I’ve just come across that rare item, an article about Action Mapping. Miranda Verswijvelen, an instructional designer in New Zealand is clearly very experienced in running AM sessions and she recognises that while AM is easy to learn it’s not always easy to actually do. That’s what led Howie Pearson and me to design an Action Mapping in Practice workshop which we’ll be publicising in the new year.
I’d recommend Miranda’s article in its entirety, but I’d like to pull out a few points here.
- Miranda makes a strong point that you need to begin by building some rapport with the SME and/or sponsor. They may be coming to the meeting with quite a different mindset from you. They may be expecting to hand over a pile of content, maybe the slides of a face to face course, for you to make something ‘engaging’ out of. So it may not be best to hit them with ‘I’ve got this technique I’d like to use with you’
- I’ve been fortunate sometimes in that people approached me because they wanted an Action Mapping session. With others, I’ve spent a bit of time describing the model and why I use it – it will bring the training closer to what happens in the workplace, it’ll be more engaging because it’ll be believable and realistic, and it’ll be easier to evaluate. But that’s not always the best angle, because the best solution to the problem may not be training. But you’ve already ‘given ground’ by talking about a training solution. Miranda takes the line ‘ I just want to make sure I understand the problem thoroughly’ as does Cathy Moore in her book Map-It. The difference I think is that Cathy tends to suggest starting from ‘I want to understand …’ rather than even mentioning Action Mapping. It’s just a series of questions you like to work through to make sure you understand why they’ve come to you and what you can provide that will resolve their concerns.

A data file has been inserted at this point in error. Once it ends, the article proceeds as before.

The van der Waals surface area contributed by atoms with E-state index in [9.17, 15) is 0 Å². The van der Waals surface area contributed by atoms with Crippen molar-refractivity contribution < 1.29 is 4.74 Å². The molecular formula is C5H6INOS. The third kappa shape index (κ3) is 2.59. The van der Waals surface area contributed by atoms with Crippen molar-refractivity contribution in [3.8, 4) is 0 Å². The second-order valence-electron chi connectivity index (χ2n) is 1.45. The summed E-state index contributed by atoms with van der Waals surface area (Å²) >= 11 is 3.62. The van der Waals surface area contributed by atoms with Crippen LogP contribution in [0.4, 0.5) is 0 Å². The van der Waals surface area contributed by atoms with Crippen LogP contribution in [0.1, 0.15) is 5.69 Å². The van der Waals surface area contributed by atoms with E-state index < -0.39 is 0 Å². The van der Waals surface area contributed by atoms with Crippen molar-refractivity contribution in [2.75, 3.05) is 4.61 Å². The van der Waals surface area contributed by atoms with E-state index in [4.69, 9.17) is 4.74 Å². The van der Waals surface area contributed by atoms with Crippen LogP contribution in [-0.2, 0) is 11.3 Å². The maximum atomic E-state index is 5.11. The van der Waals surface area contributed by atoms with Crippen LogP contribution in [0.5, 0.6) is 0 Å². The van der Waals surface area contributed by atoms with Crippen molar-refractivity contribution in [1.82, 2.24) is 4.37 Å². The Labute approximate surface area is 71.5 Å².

In recent sessions I’ve tended to side step it by going straight into a different kind of visual map, a process map with stick figures in different places on the page and arrows indicating what flows from one group to another or how they regard each other. This gets people talking, and helps me ask naive questions so that I’m not struggling with their terminology. Having got started with drawings and diagrams it’s an easy step to move to Action Mapping without making too much of a fuss about it.
Miranda approaches the start in a more unstructured way as you’ll see in the article and I’m sure that works well too.
- She also emphasises active listening. If we know Action Mapping it’s tempting to want to nudge them toward the kind of measures we expect to write, the ideal number of behaviours, a simple choice between the four reasons for poor performance – in other words getting a neat Action Map. We have to be on our guard for that; it’s the same as formulating our answers while they’re talking – we’re not really listening. I know this is an area for me to improve.
- Miranda’s notes on what constitutes an outline design document are good. I’ve seen design documents that would crush a line of cars. I doubt if anyone read beyond page 17.
- Finally there’s the question of how you document an Action Mapping session, both during and afterwards. I’m always torn between the physicality of being able to move around and write on flipcharts or whiteboards, and the ‘neatness’ of building the map in digital format, whether in Powerpoint or mindmap software. There’s something about sitting typing, even if you’re drawing coloured balloons, that kills the energy of a session. But who loves typing up flipcharts? Miranda’s solution is to present a digital ‘cleaned up’ mindmap with photos of any whiteboard completed during the session, so I imagine she’s quite an active facilitator.
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